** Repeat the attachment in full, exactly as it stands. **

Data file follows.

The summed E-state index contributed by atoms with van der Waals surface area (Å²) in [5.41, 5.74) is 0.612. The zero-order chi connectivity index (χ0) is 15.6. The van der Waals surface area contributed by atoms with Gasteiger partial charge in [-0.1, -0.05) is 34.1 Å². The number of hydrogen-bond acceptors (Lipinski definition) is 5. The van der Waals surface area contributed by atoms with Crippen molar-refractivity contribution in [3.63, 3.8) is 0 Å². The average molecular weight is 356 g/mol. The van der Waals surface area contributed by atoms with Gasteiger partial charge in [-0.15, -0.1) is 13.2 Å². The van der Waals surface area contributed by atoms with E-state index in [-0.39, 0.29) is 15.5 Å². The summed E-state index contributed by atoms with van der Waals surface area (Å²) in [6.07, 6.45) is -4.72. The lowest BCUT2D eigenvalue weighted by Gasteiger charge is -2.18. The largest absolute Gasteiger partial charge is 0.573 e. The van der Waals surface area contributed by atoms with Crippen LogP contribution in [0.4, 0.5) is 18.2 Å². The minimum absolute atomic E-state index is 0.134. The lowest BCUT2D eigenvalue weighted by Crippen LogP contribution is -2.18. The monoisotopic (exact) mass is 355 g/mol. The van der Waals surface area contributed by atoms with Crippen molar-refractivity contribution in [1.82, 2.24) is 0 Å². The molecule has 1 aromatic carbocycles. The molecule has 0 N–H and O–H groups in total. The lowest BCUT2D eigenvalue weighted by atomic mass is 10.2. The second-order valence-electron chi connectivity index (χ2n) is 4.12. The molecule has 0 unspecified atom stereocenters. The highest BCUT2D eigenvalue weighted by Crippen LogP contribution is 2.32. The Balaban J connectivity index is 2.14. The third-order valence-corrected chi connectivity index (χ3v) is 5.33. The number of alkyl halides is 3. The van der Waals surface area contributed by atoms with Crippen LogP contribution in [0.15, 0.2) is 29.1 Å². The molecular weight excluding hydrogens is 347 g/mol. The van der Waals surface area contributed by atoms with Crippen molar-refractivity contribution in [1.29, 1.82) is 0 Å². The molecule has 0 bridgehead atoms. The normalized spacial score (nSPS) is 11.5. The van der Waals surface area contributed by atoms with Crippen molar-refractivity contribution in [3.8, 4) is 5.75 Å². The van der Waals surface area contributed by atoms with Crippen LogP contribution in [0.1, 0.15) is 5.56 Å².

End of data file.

The summed E-state index contributed by atoms with van der Waals surface area (Å²) in [5.41, 5.74) is 0.612. The zero-order chi connectivity index (χ0) is 15.6. The van der Waals surface area contributed by atoms with Gasteiger partial charge in [-0.1, -0.05) is 34.1 Å². The number of hydrogen-bond acceptors (Lipinski definition) is 5. The van der Waals surface area contributed by atoms with Crippen molar-refractivity contribution in [3.63, 3.8) is 0 Å². The average molecular weight is 356 g/mol. The van der Waals surface area contributed by atoms with Gasteiger partial charge in [-0.15, -0.1) is 13.2 Å². The van der Waals surface area contributed by atoms with E-state index in [-0.39, 0.29) is 15.5 Å². The summed E-state index contributed by atoms with van der Waals surface area (Å²) in [6.07, 6.45) is -4.72. The lowest BCUT2D eigenvalue weighted by Gasteiger charge is -2.18. The largest absolute Gasteiger partial charge is 0.573 e. The van der Waals surface area contributed by atoms with Crippen LogP contribution in [0.4, 0.5) is 18.2 Å². The minimum absolute atomic E-state index is 0.134. The lowest BCUT2D eigenvalue weighted by Crippen LogP contribution is -2.18. The monoisotopic (exact) mass is 355 g/mol. The van der Waals surface area contributed by atoms with Crippen molar-refractivity contribution in [1.82, 2.24) is 0 Å². The molecule has 1 aromatic carbocycles. The molecule has 0 N–H and O–H groups in total. The lowest BCUT2D eigenvalue weighted by atomic mass is 10.2. The second-order valence-electron chi connectivity index (χ2n) is 4.12. The molecule has 0 unspecified atom stereocenters. The highest BCUT2D eigenvalue weighted by Crippen LogP contribution is 2.32. The Balaban J connectivity index is 2.14. The third-order valence-corrected chi connectivity index (χ3v) is 5.33. The number of alkyl halides is 3. The van der Waals surface area contributed by atoms with Crippen LogP contribution in [0.15, 0.2) is 29.1 Å². The molecular weight excluding hydrogens is 347 g/mol. The van der Waals surface area contributed by atoms with Crippen molar-refractivity contribution in [1.29, 1.82) is 0 Å². The molecule has 0 bridgehead atoms. The normalized spacial score (nSPS) is 11.5. The van der Waals surface area contributed by atoms with Crippen molar-refractivity contribution in [3.8, 4) is 5.75 Å². The van der Waals surface area contributed by atoms with Crippen LogP contribution in [0.1, 0.15) is 5.56 Å².